A Science Fair, All Grown Up
For the junior scientist, the poster session is a rite of passage, an opportunity to think about the big picture, and an exercise in communicating your work to a broad audience. While the NIH Research Festival plenary session and concurrent symposia include talks from mostly senior investigators, the poster sessions provide fellows and early career professionals a platform to share their work with the scientific community. I spoke with a few of the presenters, whose stories demonstrate shared themes in scientific research: collaboration, detailed investigation, and never-ending questions.
Subhashini Jagu from the Office of Cancer Genomics (OCG) was excited to discuss the generation of a database of adult and pediatric cancer genomes through collaborations with research centers across the country. The Cancer Target Discovery and Development (CTD2) databaseis open to the cancer research community and contains sequence information from millions of individual tumors that can be analyzed and compared to find diagnostic and prognostic markers. Subhashini and the OCG coordinated the efforts of several groups to gather data and launch the massive database. The OCG is now focused on utilizing the database to create in vitro cancer model systems.
Kuppusamy Balamurugan, a postdoctoral fellow in the Laboratory of Cell and Developmental Signaling at NCI-Fredrick, has participated in the Research Festival poster session a few years in a row. His work studying C/EBP alpha led to a better understanding of the transcription factor’s function, in particular its role in inflammation and cancer. Through participation in the poster session, Kuppusamy promotes his research and gains exposure as a scientist.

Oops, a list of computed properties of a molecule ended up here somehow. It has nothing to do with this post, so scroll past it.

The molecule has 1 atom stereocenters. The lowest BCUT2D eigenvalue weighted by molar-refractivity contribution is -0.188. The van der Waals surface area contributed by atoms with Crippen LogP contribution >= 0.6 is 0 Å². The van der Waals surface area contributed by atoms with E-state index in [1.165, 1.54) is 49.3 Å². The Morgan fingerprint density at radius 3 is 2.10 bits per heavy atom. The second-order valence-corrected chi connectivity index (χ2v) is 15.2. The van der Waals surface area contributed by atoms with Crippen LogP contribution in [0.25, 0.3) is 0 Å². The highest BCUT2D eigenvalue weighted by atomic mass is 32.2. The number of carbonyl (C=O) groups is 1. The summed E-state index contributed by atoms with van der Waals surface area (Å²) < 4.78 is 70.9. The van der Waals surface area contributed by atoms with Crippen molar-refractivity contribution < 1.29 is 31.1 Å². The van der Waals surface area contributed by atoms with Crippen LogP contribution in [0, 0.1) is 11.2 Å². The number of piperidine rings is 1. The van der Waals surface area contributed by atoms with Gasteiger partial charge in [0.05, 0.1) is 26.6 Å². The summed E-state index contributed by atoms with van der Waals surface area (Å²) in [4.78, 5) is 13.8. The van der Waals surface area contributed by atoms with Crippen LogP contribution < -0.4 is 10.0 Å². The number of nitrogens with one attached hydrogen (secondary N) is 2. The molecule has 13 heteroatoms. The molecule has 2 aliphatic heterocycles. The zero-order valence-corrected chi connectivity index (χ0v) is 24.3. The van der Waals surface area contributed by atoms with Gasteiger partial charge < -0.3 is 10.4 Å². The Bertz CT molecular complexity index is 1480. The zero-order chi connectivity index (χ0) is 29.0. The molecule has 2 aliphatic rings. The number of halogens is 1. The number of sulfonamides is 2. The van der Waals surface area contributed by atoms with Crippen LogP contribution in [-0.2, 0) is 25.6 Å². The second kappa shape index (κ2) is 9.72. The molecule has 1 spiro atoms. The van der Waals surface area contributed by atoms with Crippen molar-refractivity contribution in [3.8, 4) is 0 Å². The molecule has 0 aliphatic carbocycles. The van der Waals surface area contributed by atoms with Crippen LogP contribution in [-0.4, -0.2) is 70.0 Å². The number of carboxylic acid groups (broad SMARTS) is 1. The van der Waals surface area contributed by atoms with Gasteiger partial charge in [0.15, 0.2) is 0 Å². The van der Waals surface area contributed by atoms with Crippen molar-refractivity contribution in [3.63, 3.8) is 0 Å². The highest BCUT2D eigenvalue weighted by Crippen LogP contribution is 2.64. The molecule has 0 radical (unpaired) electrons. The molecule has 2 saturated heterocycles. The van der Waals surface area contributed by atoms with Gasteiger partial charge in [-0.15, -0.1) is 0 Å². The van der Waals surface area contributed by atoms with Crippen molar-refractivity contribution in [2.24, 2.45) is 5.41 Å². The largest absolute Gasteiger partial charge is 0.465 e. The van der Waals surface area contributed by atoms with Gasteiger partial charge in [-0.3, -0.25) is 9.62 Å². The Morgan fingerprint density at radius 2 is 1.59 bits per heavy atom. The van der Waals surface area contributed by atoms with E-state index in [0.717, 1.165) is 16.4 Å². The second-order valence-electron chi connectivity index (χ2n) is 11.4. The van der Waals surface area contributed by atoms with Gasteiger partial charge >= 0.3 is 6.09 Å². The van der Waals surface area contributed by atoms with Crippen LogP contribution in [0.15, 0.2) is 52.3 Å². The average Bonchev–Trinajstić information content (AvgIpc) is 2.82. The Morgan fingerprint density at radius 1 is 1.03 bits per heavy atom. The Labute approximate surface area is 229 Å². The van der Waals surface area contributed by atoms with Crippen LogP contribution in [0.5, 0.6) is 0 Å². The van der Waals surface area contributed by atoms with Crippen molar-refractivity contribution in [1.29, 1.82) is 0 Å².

Erica Bresciani, a researcher in the Oncogenesis and Development Section in NHGRI, presented her Fellows Award for Research Excellence (FARE) winning research at the poster session, as well as at the Stem Cells in Development and Disease concurrent symposia. She says that she usually gets more in-depth feedback at the oral presentations, but likes the poster session because she can engage people from diverse scientific backgrounds. In her work, she answers important questions about hematopoiesis in zebrafish. However, like with most good research projects, she is left with almost as many questions as answers.
Overall, more than 300 people presented posters at the 2014 Research Festival, with topics covering the whole gamut of areas investigated at our Institutes and Centers. The energy of each poster session was vibrant. If you ever begin to feel jaded by bench research, attend the poster sessions to recapture your enthusiasm for science. The passion of these young, eager presenters is contagious!
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This page was last updated on Tuesday, March 15, 2022